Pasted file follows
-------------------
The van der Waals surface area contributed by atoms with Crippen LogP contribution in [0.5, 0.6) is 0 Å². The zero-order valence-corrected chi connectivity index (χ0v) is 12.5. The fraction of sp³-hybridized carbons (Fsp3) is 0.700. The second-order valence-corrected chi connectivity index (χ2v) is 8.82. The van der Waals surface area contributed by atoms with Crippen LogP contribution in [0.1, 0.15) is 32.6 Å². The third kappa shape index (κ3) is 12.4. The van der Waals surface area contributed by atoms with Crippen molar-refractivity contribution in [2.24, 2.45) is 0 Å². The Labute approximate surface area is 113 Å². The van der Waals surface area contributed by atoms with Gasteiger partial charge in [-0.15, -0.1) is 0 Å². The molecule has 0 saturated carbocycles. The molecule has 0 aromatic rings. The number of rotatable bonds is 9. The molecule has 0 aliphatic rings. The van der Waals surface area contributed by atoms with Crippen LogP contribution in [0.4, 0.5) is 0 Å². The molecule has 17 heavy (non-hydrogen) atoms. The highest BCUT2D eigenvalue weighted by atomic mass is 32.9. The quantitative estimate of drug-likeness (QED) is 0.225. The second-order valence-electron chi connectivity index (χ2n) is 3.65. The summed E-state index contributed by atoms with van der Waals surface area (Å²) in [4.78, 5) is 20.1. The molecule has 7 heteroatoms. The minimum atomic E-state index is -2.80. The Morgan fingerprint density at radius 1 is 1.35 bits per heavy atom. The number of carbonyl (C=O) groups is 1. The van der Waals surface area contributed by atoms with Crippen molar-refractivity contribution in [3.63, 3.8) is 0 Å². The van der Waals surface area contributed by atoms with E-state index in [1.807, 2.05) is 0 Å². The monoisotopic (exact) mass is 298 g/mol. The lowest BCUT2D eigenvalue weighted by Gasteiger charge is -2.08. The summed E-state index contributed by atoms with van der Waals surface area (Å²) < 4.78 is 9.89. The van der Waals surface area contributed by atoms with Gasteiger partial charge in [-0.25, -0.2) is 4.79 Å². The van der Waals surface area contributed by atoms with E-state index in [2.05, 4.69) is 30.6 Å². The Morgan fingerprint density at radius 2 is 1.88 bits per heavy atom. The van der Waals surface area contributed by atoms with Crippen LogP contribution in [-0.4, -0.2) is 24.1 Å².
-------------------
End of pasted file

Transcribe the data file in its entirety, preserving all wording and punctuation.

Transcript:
The van der Waals surface area contributed by atoms with Crippen LogP contribution in [0.5, 0.6) is 0 Å². The zero-order valence-corrected chi connectivity index (χ0v) is 12.5. The fraction of sp³-hybridized carbons (Fsp3) is 0.700. The second-order valence-corrected chi connectivity index (χ2v) is 8.82. The van der Waals surface area contributed by atoms with Crippen LogP contribution in [0.1, 0.15) is 32.6 Å². The third kappa shape index (κ3) is 12.4. The van der Waals surface area contributed by atoms with Crippen molar-refractivity contribution in [2.24, 2.45) is 0 Å². The Labute approximate surface area is 113 Å². The van der Waals surface area contributed by atoms with Gasteiger partial charge in [-0.15, -0.1) is 0 Å². The molecule has 0 saturated carbocycles. The molecule has 0 aromatic rings. The number of rotatable bonds is 9. The molecule has 0 aliphatic rings. The van der Waals surface area contributed by atoms with Crippen LogP contribution in [0.4, 0.5) is 0 Å². The molecule has 17 heavy (non-hydrogen) atoms. The highest BCUT2D eigenvalue weighted by atomic mass is 32.9. The quantitative estimate of drug-likeness (QED) is 0.225. The second-order valence-electron chi connectivity index (χ2n) is 3.65. The summed E-state index contributed by atoms with van der Waals surface area (Å²) in [4.78, 5) is 20.1. The molecule has 7 heteroatoms. The minimum atomic E-state index is -2.80. The Morgan fingerprint density at radius 1 is 1.35 bits per heavy atom. The number of carbonyl (C=O) groups is 1. The van der Waals surface area contributed by atoms with Crippen molar-refractivity contribution in [3.63, 3.8) is 0 Å². The van der Waals surface area contributed by atoms with E-state index in [1.807, 2.05) is 0 Å². The monoisotopic (exact) mass is 298 g/mol. The lowest BCUT2D eigenvalue weighted by Gasteiger charge is -2.08. The summed E-state index contributed by atoms with van der Waals surface area (Å²) < 4.78 is 9.89. The van der Waals surface area contributed by atoms with Gasteiger partial charge in [-0.25, -0.2) is 4.79 Å². The van der Waals surface area contributed by atoms with E-state index in [2.05, 4.69) is 30.6 Å². The Morgan fingerprint density at radius 2 is 1.88 bits per heavy atom. The van der Waals surface area contributed by atoms with Crippen LogP contribution in [-0.4, -0.2) is 24.1 Å².